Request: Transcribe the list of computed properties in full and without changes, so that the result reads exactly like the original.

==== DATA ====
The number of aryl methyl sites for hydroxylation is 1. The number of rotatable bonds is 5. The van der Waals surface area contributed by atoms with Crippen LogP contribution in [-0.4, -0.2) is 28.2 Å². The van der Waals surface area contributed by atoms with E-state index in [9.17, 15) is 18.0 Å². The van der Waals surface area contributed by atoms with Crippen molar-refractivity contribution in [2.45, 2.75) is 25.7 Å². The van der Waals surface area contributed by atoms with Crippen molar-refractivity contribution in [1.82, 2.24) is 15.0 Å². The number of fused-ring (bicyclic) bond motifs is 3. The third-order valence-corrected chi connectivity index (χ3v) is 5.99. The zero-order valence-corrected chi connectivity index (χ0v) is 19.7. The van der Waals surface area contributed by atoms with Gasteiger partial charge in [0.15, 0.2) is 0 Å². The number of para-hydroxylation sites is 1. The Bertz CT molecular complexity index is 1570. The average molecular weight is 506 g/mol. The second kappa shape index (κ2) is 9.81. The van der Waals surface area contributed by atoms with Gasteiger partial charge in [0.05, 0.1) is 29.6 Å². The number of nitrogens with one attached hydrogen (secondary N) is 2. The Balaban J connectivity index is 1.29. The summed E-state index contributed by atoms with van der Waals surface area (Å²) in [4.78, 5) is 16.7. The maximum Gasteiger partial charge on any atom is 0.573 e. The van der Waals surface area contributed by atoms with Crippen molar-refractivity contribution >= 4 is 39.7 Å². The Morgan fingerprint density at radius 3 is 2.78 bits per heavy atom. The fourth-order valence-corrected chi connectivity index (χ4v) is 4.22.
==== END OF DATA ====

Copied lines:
The number of aryl methyl sites for hydroxylation is 1. The number of rotatable bonds is 5. The van der Waals surface area contributed by atoms with Crippen LogP contribution in [-0.4, -0.2) is 28.2 Å². The van der Waals surface area contributed by atoms with E-state index in [9.17, 15) is 18.0 Å². The van der Waals surface area contributed by atoms with Crippen molar-refractivity contribution in [2.45, 2.75) is 25.7 Å². The van der Waals surface area contributed by atoms with Crippen molar-refractivity contribution in [1.82, 2.24) is 15.0 Å². The number of fused-ring (bicyclic) bond motifs is 3. The third-order valence-corrected chi connectivity index (χ3v) is 5.99. The zero-order valence-corrected chi connectivity index (χ0v) is 19.7. The van der Waals surface area contributed by atoms with Gasteiger partial charge in [0.15, 0.2) is 0 Å². The number of para-hydroxylation sites is 1. The Bertz CT molecular complexity index is 1570. The average molecular weight is 506 g/mol. The second kappa shape index (κ2) is 9.81. The van der Waals surface area contributed by atoms with Gasteiger partial charge in [0.05, 0.1) is 29.6 Å². The number of nitrogens with one attached hydrogen (secondary N) is 2. The Balaban J connectivity index is 1.29. The summed E-state index contributed by atoms with van der Waals surface area (Å²) in [4.78, 5) is 16.7. The maximum Gasteiger partial charge on any atom is 0.573 e. The van der Waals surface area contributed by atoms with Crippen molar-refractivity contribution >= 4 is 39.7 Å². The Morgan fingerprint density at radius 3 is 2.78 bits per heavy atom. The fourth-order valence-corrected chi connectivity index (χ4v) is 4.22.